The U.S. has been notably absent when it comes to sustainability initiatives and networks established over the past few years. But this seems to be changing. Last week, U.S. Federal Reserve (Fed) board member Randal Quarles stated that the U.S. central bank had submitted a request to join the Network for Greening the Financial System (NGFS). As well, the Fed’s latest Financial Stability Report for the first time recognized climate change as a systemic threat.
The NGFS was established in December 2017 with just eight central banks and supervisors as founding members. Two of the network’s aims are to assist in the development of climate-risk management in the financial sector and to mobilize financial flows to support the transition to a sustainable economy. Three years later, the club has grown to a community of central banks from across 60 countries ranging from the small (Seychelles) to the large (China) and which combined represent 58% of global output, as our Chart of the Week depicts.
When the U.S. Federal Reserve joins, likely before the NGFS’s next annual meeting in April 2021, the club will be given even more clout spanning not just five continents, but also representing an estimated 74% of global gross domestic product (GDP) and two-thirds of global greenhouse-gas emissions. This membership application therefore heralds a new dawn as the U.S. comes in from the cold and joins or re-joins many networks and commitments.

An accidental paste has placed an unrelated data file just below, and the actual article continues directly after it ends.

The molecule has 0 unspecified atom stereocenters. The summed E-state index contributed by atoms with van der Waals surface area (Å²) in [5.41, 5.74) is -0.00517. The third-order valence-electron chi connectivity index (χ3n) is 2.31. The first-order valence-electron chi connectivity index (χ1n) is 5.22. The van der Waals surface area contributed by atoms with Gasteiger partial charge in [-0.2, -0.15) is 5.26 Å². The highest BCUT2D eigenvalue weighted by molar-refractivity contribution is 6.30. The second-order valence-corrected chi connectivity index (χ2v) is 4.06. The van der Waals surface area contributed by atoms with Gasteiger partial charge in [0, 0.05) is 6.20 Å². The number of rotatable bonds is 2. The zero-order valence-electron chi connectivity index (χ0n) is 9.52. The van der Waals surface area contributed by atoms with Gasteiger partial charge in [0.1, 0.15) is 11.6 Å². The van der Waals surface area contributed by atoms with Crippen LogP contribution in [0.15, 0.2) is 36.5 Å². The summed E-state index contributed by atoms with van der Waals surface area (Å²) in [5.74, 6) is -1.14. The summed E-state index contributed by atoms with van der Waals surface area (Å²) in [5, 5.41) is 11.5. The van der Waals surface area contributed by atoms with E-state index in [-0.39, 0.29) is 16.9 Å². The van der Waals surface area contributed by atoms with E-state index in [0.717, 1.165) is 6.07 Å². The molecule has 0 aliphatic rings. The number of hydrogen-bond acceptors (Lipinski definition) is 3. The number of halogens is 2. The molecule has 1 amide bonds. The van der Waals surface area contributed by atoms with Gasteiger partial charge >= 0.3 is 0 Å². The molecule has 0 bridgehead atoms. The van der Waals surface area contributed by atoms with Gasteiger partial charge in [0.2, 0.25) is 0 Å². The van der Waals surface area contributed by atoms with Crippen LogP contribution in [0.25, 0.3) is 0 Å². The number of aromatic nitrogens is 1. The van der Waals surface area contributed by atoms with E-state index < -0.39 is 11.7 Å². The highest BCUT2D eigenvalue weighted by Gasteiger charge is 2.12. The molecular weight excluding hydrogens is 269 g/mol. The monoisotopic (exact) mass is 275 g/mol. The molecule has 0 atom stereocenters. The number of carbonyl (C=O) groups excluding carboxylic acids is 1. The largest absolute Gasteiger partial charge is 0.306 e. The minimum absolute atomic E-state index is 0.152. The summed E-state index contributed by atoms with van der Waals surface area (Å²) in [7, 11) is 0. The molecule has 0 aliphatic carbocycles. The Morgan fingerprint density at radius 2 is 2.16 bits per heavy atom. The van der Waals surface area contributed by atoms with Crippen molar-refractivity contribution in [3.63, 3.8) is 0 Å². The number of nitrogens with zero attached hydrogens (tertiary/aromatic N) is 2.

The involvement of central banks in sustainability has also played a crucial role in the lead-up to the Paris Climate Agreement in 2015. Since then, some of the actions of the club of central banks has included publishing:
- a research agenda on the macroeconomic and financial-stability impacts of climate change,
- initial findings regarding the link between climate change and monetary policy,
- a statement that calls for governments to focus on a green economic recovery from covid-19,
- guidance for how supervisors should integrate climate and environmental risks into prudential supervision,
- a set of central climate scenarios
- guidance for how central banks’ own portfolio management can integrate sustainable and responsible investing.
Michael Lewis, Head of ESG Thematic Research at DWS: “The involvement of the Fed is sure to accelerate central banks’ efforts to integrate climate risks into financial-stability monitoring and supervision, integrate sustainability into their own portfolio management, address data gaps and build awareness and intellectual capacity on climate risks and opportunities. We are also likely to see more efforts to create robust and internationally consistent environmental and social disclosure and taxonomies of sustainable economic activities. This should also help institutional investors to better align their funds with reliable sustainability goals, placing them on track to eventually stamp out greenwashing for good.”
Sources: NGFS as of 11/2020, IMF World Economic database as of 10/2020, measured in USD PPP current prices